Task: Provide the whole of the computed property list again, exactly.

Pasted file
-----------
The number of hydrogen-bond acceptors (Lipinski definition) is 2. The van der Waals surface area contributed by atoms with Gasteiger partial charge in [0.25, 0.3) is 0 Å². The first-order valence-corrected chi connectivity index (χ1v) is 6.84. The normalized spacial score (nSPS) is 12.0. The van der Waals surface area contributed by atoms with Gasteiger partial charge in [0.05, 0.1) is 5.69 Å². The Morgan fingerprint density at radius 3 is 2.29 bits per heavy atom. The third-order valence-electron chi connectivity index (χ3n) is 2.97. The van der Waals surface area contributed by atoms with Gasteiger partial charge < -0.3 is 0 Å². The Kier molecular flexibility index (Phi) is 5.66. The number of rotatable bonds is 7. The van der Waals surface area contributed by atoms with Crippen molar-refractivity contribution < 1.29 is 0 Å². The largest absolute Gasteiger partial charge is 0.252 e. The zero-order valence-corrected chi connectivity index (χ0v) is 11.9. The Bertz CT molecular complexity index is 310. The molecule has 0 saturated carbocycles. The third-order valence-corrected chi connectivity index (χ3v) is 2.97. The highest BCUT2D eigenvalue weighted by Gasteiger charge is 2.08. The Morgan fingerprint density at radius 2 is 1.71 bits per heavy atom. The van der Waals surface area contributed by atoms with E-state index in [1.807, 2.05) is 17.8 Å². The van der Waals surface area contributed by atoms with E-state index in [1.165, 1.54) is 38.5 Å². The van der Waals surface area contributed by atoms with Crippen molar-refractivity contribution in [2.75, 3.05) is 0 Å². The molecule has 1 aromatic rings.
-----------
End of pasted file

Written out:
The number of hydrogen-bond acceptors (Lipinski definition) is 2. The van der Waals surface area contributed by atoms with Gasteiger partial charge in [0.25, 0.3) is 0 Å². The first-order valence-corrected chi connectivity index (χ1v) is 6.84. The normalized spacial score (nSPS) is 12.0. The van der Waals surface area contributed by atoms with Gasteiger partial charge in [0.05, 0.1) is 5.69 Å². The Morgan fingerprint density at radius 3 is 2.29 bits per heavy atom. The third-order valence-electron chi connectivity index (χ3n) is 2.97. The van der Waals surface area contributed by atoms with Gasteiger partial charge < -0.3 is 0 Å². The Kier molecular flexibility index (Phi) is 5.66. The number of rotatable bonds is 7. The van der Waals surface area contributed by atoms with Crippen molar-refractivity contribution < 1.29 is 0 Å². The largest absolute Gasteiger partial charge is 0.252 e. The zero-order valence-corrected chi connectivity index (χ0v) is 11.9. The Bertz CT molecular complexity index is 310. The molecule has 0 saturated carbocycles. The third-order valence-corrected chi connectivity index (χ3v) is 2.97. The highest BCUT2D eigenvalue weighted by Gasteiger charge is 2.08. The Morgan fingerprint density at radius 2 is 1.71 bits per heavy atom. The van der Waals surface area contributed by atoms with E-state index in [1.807, 2.05) is 17.8 Å². The van der Waals surface area contributed by atoms with E-state index in [1.165, 1.54) is 38.5 Å². The van der Waals surface area contributed by atoms with Crippen molar-refractivity contribution in [2.75, 3.05) is 0 Å². The molecule has 1 aromatic rings.